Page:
After such an incredible run with Intouchables, it seems natural that filmmakers Olivier Nakache and Éric Toledano would head back to the same well for their followup. Again Omar Sy stars as another French immigrant, but where Driss was based on the real life Algerian Abdel Sellou, the Senegalese Samba Cissé was pulled from the pages of Delphine Coulin’s novel Samba pour la France. Unfortunately — and maybe ironically — Nakache and Toledano can’t quite touch their former greatness with Samba.
Which is not to say the story is without its charms. Samba is a big sweetheart who’s been living in France for ten years with his fully-documented uncle Lamouna (Youngar Fall). But it seems his application for residency was rejected — Samba claims he never received the letter — and he’s arrested when he tries to apply for a better position than his current under-the-table job as a dishwasher in a fancy hotel’s kitchen. He isn’t quite deported, but he leaves detention under an “OQTF”: which requires him to leave French territory. Of course he heads straight back to his uncle’s room.
At a social services association for immigrants, Samba meets Alice (Charlotte Gainsbourg), who is volunteering while recovering from a slight nervous breakdown at her high-powered executive job. Against the advice of her mentor, Manu (Izïa Higelin), Alice gives Samba her number, and they begin to help each other get their lives back on track.
Through Samba, and also his Brazilian friend Wilson (Tahar Rahim), we get a glimpse of what a less-than-fully-documented immigrant has to go through to make ends meet. They scrape together whatever can pass for a work permit, and do any job that comes their way. If someone needs window washers, it doesn’t matter if Samba has a fear of heights. A position opens up sorting garbage? get used to the smell.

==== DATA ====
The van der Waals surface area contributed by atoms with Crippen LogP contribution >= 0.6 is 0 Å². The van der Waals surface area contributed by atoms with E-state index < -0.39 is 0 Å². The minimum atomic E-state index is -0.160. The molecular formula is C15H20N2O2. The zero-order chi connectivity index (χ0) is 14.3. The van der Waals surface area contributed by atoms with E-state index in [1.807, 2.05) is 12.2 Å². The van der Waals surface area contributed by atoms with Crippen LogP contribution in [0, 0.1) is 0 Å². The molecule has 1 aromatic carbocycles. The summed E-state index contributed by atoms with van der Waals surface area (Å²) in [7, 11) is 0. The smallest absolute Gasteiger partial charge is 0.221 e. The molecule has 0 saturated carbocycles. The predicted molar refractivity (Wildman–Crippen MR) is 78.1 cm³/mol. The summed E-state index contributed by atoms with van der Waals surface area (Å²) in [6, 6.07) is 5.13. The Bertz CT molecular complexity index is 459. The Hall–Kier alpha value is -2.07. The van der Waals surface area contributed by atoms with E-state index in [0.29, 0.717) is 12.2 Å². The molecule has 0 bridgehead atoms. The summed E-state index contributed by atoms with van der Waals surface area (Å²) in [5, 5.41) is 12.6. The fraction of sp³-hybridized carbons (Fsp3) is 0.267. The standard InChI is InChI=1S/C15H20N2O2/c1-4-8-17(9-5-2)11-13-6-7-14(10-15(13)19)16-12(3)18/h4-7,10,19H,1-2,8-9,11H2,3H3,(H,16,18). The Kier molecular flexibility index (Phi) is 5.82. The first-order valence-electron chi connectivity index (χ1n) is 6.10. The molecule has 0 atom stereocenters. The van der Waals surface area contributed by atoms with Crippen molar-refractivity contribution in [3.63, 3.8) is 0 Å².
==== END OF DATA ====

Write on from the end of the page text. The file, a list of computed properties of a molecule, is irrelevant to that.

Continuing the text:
Through Alice, we get a smaller glimpse of what these people go through to get to France, and how impossible a task it is to get them the help they need. The association seems to have no translators on staff, so they end up going through other immigrants in the room who might happen to share a language. And when they do communicate, every one of them has their own story of poverty, violence, and misery.
But honest, it’s a comedy. Most turns are played for laughs — and there are plenty of them — which makes it all the more jarring when the filmmakers try to go darker for a scene or two. And when you’re talking about immigration, there’s a lot of darkness out there, as films like Dirty Pretty Things have shown us.
Coulin’s novel digs deep into that vein of human misery, but Nakache and Toledano can’t bring themselves to truly engage with that side of the immigrant experience. There’s no hint of, say, structural racism, or dishonest employers screwing over workers who can’t go to the authorities. All the trauma is back in those foreign places where mostly darker-skinned people live; certainly nobody is trafficking immigrants as actual slaves in the slums of Paris. The worst thing that happens around Samba, other than the fear of a raid by the police, is one guy sleeping with a woman another guy has a crush on.
And while it’s clear that Alice and Samba are supposed to be the new version of Philippe and Driss saving each other, it’s never very clear how Alice needs saving. Yes, she’s coming out of a bad place, but she’d go back to work even if she’d never met Samba. All she gets from him is a boost in confidence that could have come from anyone, while his entire life in France hangs on her intercessions. The duality that really brought Intouchables home never materializes here.
So Samba can’t quite deliver the insights into the French immigrant experience that it wants to, but it does at least serve well as a crowd-pleaser. If, like me, your biggest disappointment with Jurassic World was “not enough Omar Sy”, you’ve got plenty here. Rahim gets a chance at comedy for once and does a fairly good job of it. We even get to see Gainsbourg in a much lighter role than her usual fare with Lars von Trier. But as entertaining as Samba can be, that’s about all it can be.